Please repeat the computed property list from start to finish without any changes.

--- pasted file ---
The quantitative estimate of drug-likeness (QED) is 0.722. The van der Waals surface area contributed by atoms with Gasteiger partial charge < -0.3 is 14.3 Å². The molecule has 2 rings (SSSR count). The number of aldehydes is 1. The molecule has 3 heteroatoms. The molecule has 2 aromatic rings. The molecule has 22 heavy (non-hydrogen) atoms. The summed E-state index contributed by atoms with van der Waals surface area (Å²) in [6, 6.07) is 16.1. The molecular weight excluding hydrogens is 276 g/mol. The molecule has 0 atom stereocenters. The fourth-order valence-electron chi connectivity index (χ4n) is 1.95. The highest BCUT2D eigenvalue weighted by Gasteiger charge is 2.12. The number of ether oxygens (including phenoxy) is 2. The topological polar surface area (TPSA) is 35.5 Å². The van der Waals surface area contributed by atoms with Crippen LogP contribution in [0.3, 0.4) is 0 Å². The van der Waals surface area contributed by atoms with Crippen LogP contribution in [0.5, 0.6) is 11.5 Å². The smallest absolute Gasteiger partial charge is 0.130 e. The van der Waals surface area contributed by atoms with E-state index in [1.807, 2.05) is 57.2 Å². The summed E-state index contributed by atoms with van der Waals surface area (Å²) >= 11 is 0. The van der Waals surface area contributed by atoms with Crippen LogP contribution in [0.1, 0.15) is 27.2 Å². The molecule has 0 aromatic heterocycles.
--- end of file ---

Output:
The quantitative estimate of drug-likeness (QED) is 0.722. The van der Waals surface area contributed by atoms with Gasteiger partial charge < -0.3 is 14.3 Å². The molecule has 2 rings (SSSR count). The number of aldehydes is 1. The molecule has 3 heteroatoms. The molecule has 2 aromatic rings. The molecule has 22 heavy (non-hydrogen) atoms. The summed E-state index contributed by atoms with van der Waals surface area (Å²) in [6, 6.07) is 16.1. The molecular weight excluding hydrogens is 276 g/mol. The molecule has 0 atom stereocenters. The fourth-order valence-electron chi connectivity index (χ4n) is 1.95. The highest BCUT2D eigenvalue weighted by Gasteiger charge is 2.12. The number of ether oxygens (including phenoxy) is 2. The topological polar surface area (TPSA) is 35.5 Å². The van der Waals surface area contributed by atoms with Crippen LogP contribution in [0.3, 0.4) is 0 Å². The van der Waals surface area contributed by atoms with Crippen LogP contribution in [0.5, 0.6) is 11.5 Å². The smallest absolute Gasteiger partial charge is 0.130 e. The van der Waals surface area contributed by atoms with E-state index in [1.807, 2.05) is 57.2 Å². The summed E-state index contributed by atoms with van der Waals surface area (Å²) >= 11 is 0. The van der Waals surface area contributed by atoms with Crippen LogP contribution in [0.1, 0.15) is 27.2 Å². The molecule has 0 aromatic heterocycles.